Anne Percoco: GYRE: The Plastic Ocean
A flip-flop discarded in Thailand finds its way to Hawaii, and a bottle cast off from a tsunami in Japan becomes Alaska’s beach litter. In a culture dependent upon the modern convenience of plastic, throwaway products of consumption are affecting oceans and shrinking our world as we all become connected through our trash.
A unique art and science exhibition, Gyre: The Plastic Ocean, brings the problem into perspective. On view Feb. 7 through Sept. 6, 2014, the exhibition explores the complex relationship between humans and the ocean in a contemporary culture of consumption. Today, plastic packaging finds its way into the hands of artists via our ocean biosphere. Some, such as Judith Selby Lang and Richard Lang, take an almost archaeological approach to collecting and curating bits of plastic trash while fashioning it into works of art. Others, such as ACC Grantee Anne Percoco, collect materials to create community-based work that is often tactile and playful.
The result is a remarkable visual narrative and a provocative look at the impact we each have on our world.
Text courtesy of Anchorage Museum.
ACC Grantee Ethel Villafranca Co-Curates an Exhibition in the Philippines
"It’s Complicated”, a phrase popularized by social media, has become the catch all for all undefined and problematic relationships typical of the post-modern world. Seeing parallels between these and the complex relationship of the Philippines with its colonial pasts, the Lopez Museum and Library, in partnership with Tin-aw Art Gallery, opens its first exhibit for the year, Complicated on February 21, 2014. Co-curated by Ethel Villafranca (ACC 2001) the exhibition, situates the post-colonial critiques in the many upheavals of Philippine history that are represented in the archival, library, and art collections of the museum and library. And problematizes the notion that identity is both a product of our post-colonial circumstance and the discourse of nationhood.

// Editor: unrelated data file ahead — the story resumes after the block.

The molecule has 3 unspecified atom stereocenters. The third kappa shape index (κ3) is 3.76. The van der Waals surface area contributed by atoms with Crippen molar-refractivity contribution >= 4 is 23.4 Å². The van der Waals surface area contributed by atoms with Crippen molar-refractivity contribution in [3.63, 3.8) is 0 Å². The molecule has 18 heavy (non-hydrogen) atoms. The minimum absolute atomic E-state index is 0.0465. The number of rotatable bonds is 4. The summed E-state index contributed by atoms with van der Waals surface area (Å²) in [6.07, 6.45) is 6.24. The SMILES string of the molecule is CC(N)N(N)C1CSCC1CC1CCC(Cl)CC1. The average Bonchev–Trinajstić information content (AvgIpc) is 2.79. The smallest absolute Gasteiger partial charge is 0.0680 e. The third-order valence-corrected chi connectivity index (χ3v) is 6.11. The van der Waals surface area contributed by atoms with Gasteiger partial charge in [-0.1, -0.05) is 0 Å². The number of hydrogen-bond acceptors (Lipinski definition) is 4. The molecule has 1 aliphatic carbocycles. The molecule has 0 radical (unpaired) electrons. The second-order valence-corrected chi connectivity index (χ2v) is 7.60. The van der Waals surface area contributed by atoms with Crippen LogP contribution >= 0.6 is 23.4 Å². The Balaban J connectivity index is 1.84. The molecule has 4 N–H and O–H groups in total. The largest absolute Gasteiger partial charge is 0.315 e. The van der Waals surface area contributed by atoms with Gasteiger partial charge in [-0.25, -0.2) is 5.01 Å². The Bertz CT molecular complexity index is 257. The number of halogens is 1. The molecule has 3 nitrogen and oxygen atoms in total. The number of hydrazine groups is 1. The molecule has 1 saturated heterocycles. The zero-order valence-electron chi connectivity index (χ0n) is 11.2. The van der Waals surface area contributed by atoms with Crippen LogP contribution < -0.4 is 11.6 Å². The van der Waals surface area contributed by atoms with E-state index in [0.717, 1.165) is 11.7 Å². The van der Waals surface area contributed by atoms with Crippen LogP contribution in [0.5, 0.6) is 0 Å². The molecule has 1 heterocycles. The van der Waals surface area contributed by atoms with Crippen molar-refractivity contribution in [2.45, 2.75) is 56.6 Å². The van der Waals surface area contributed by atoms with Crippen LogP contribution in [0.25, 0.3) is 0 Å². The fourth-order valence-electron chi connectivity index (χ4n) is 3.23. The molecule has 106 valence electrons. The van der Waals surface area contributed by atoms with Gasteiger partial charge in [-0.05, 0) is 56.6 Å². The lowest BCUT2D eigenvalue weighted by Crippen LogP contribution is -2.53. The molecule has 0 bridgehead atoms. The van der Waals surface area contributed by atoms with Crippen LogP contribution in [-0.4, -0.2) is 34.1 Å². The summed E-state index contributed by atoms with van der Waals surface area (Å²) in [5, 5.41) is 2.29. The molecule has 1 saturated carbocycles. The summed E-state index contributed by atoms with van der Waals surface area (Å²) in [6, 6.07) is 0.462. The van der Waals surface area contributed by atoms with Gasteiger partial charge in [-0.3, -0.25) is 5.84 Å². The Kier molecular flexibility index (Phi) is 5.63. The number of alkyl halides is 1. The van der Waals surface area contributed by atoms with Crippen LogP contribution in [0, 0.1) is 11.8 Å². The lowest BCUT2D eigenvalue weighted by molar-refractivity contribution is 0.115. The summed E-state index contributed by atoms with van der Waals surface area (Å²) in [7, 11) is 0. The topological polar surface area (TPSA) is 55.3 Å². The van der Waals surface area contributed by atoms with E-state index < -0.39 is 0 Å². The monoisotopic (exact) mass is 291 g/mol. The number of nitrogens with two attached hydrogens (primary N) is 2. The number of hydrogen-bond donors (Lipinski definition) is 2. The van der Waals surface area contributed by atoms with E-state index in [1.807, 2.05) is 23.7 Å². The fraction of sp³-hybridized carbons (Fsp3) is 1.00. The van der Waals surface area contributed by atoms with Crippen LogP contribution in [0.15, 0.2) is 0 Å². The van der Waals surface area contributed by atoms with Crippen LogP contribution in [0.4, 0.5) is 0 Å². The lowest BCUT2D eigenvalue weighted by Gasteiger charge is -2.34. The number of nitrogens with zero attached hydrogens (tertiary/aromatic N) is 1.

-Text courtesy of the Lopez Museum and Library
Patty Chang & David Kelley: Flotsam Jetsam
Exploring what they describe as “the intersection of site and the imaginary,” the work of ACC Grantees Patty Chang and David Kelley merges performance, photography, and digital video. Set near the Three Gorges Dam, on China’s Yangtze River, Flotsam Jetsam is inspired by a broad collection of sources: Chairman Mao’s much-publicized swims in the river, Jules Verne’s 20,000 Leagues Under the Sea, journalistic accounts of China’s rapid economic development, and Western ideas about Asian modernization.
Wavering between documentary and fictional forms, the project examines the relationship between landscape and identity in the midst of the dam’s construction, which required the relocation of more than one million people. The film details the fabrication of a large submarine, its launch on the Yangtze with a crew of local actors, and its progress through a hydroelectric dam to a reservoir. Along the journey, various performances are enacted, dreams are recounted during a psychotherapy session in a swimming pool, and a play is filmed in a ship factory to elicit submerged realities both literal and symbolic.
Image Caption: Patty Chang and David Kelley. Captain. 2007. Pigmented inkjet print, 40 × 50" (101.6 × 127 cm). © Patty Chang and David Kelley
Image & Photo courtesy of Museum of Modern Art.
Shuntaro Tanikawa, Yayoi Kusama & Fujiko Nakaya: DOGO ONSENART 2014
Dinh Q. Le: Crossing the Farther Shore